refresh this out of that vantage point, so they have this possibility to be vocalized and heard. Now, you may recite it for yourself, so, who will be the hearer here? Obviously, yourself! You partake in that; that suffices. Whether you are alone, in the company of a hundred people, with ten people or just for yourself — we can will,We already know that is certainly the case when it comes to the traditions born on the Indian subcontinent. The Vedas[7] were all recited. All Vedic[8] sciences were recited — and recited from heart-to-heart — literally. So, when we partake of something which is spoken, or when we ourselves recite or vocalize something which is otherwise written, we bring this into that gross sphere of existence, and enliven that existence with these sounds — as well as, if you of course go from here into the real subtlety of this — that it is for the sake of the one who takes tremendous joy in experiencing these vibrations, even on a cellular level.

In addition, there is this Tantric understanding which belongs to the levels of speech. It’s this knowledge of vak.[9] And it is this vak which is essentially the most ancient term for Shakti, the most ancient term for Kundalini Itself, that vak represents. And it’s that which stands for the sound, for the word, for that sacred Word — “In the beginning was the Word…” and so forth, right? It is true for all traditions. In the beginning there was this sound, pure sound. Sound was emitted, and the emission of that sound is a perpetual affair. It’s not something that was emitted at the time of the Big Bang, and we are hearing the echo of that — although at some point we nearly bought that — we were very excited that this could be the story of our Universe, that we live in a byproduct of some explosion.

Now there are other interesting possibilities that are being entertained, that it never came into existence — simply, it perpetually comes into existence, is perpetually being sustained and perpetually being reabsorbed. And this is so fascinating to me! This is really fascinating ground, where again this ancient wisdom and most cutting-edge findings and breakthroughs in sciences are now closing the circle — that broken circle, that very important connection. Because, as my teacher used to say, spirituality has to be verified through scientific knowledge. We can’t just live, taking it all on trust just because it was valid then — it must be lived and be valid today. Perhaps this is the only reason why sacred knowledge is always in need of being re-evaluated, for the necessity of time, and there will always be those who will come and re-evaluate that knowledge for the necessity of time — because that is in the very nature of Consciousness.

So, this is why at some point that people might be so taken by the euphoria that all this is available — “Internet, Google, Shmoogle… at the tip of our fingers we’ve got it all!” We have the most amazing access to anything now — the most obscure Sanskrit term, you’ve got it! You want to learn Tantra on any level? You’ve got it! It is all out there. Anything — Kabbalah — there are no secrets left, as it were, right? And yet, we live at a time when we’re still following that same kind of paradigm — that we can all get it somehow by leapfrogging, somehow outsmarting this whole process. I’m quite happy for the opportunities like this to speak about it, and that attempts are being made in many different corners now — with peers in this job, to rehabilitate, like “the dust has to settle,” — the dust of all this euphoria, this high. There were the sixties, there were the seventies, then it all settled down a little bit. And now, nonduality is settling down. This is what I feel, and why Tantra is on the rise and Kashmir Shaivism as well —everyone wants to add it to their CV, because it is just cool!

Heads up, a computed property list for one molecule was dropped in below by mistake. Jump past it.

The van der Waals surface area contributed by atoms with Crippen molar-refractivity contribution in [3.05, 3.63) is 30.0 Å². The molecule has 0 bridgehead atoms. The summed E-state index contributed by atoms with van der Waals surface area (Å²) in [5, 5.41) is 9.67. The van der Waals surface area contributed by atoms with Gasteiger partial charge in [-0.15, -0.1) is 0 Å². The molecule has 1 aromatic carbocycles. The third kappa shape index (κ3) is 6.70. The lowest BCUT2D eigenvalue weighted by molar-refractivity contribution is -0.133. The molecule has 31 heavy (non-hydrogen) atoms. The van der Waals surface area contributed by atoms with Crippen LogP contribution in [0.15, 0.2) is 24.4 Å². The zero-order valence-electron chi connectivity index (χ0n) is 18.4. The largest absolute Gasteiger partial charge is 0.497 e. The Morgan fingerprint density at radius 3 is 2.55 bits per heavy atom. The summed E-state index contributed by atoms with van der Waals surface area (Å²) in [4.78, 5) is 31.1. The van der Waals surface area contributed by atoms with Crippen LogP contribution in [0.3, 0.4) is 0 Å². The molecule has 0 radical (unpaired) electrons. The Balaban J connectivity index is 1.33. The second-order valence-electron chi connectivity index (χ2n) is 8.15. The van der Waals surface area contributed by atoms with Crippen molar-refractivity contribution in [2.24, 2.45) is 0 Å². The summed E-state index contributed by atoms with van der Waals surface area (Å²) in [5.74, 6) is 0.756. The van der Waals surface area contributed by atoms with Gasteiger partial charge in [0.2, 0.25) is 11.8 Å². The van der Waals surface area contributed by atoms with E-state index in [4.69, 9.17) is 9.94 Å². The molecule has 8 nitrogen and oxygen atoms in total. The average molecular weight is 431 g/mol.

[1] Dyana versus Ch’an versus Zen refers to the long-evolving mystical tradition that exists within Buddhism; it began as “Dyana” which is a Sanskrit word meaning meditation, where the mind flows in an unbroken focus toward an object. This then became “Ch’an” when it was brought to China by a monk named Bodhidharma, and when it spread to Japan, it became “Zen.”

[2] Boddhidharma was a Buddhist monk who lived in the 5th or 6th century, has been credited as the transmitter of Chan Buddhism — Chan, from the Sanskrit word, dhyana, “meditation — to China, and his teachings and practices centered on meditation and the Lankavatara Sutra.

[3] Pranic as related to prana, which in the context of Ayurveda (traditional Indian medicine) and Vedic Science, is the subtle essence of air.  It is the life force that animates everything; it is in the air we breathe, the food we eat, it is in our bodies, and it is the master intelligence behind all psychophysiologic functioning.

[4] Alexandrian Library or the Library of Alexandria in Egypt was said to be the ancient world’s greatest archive of knowledge, and the mystery of how and why it was burned has never been solved. The Royal Library of Alexandria was founded in 283 BC by Pharaoh Ptolomy II Soter, It has been estimated that the Library of Alexandria held over half a million documents from Assyria, Greece, Persia, Egypt, India and many other nations.

[5] Shakti is the divine cosmic power which projects, maintains, and dissolves the universe. She is that mother goddess, that feminine divine force that manifests to destroy evil forces and restore balance.  In Hinduism, every God has his Shakti, without whose energy he has no power.  For example, Lord Vishnu’s Shakti is Lakshmi and Lord Shiva’s power is Parvati. 

[6] Shri Rudram is a Vedic hymn dedicated to Rudra — an aspect of Lord Shiva — which comes from the Yajur Veda. It is said that chanting this text is a form of worship which invokes Lord Shiva's various attributes and aspects.

[7] Vedas are a large body of revealed texts composed in Sanskrit, which constitute the oldest scriptures of Hinduism.  These sacred Hindu scriptures include the Rig Veda, Sama Veda, Yajur Veda, and Atarva Veda.

and Rig Veda, Sama Veda, Yajur Veda,[8] Vedic tradition, also known as Vedism, ancient Hinduism, Brahmanism and Vedic Brahmanism is the historic predecessor of modern Hinduism, stemming from the Vedic period which existed in northern India from approximately 1750 to 500 BCE.  The Vedic tradition is one of the most ancient surviving spiritual and mystical traditions known, and advocates realization of the Divine as the ultimate Truth, and living a pious and virtuous life in the world. Its name is derived from the collections of sacred texts known as the Vedas, a large body of revealed texts composed in Vedic Sanskrit, which constitute the oldest scriptures of Hinduism.  These sacred Hindu scriptures include the Atarva Veda.

[9]Vak is the primordial Word, and its root means “to speak.” In Tantra, it is said that all objects of the Universe are created by sound, thus the Universe came about by the primordial throb.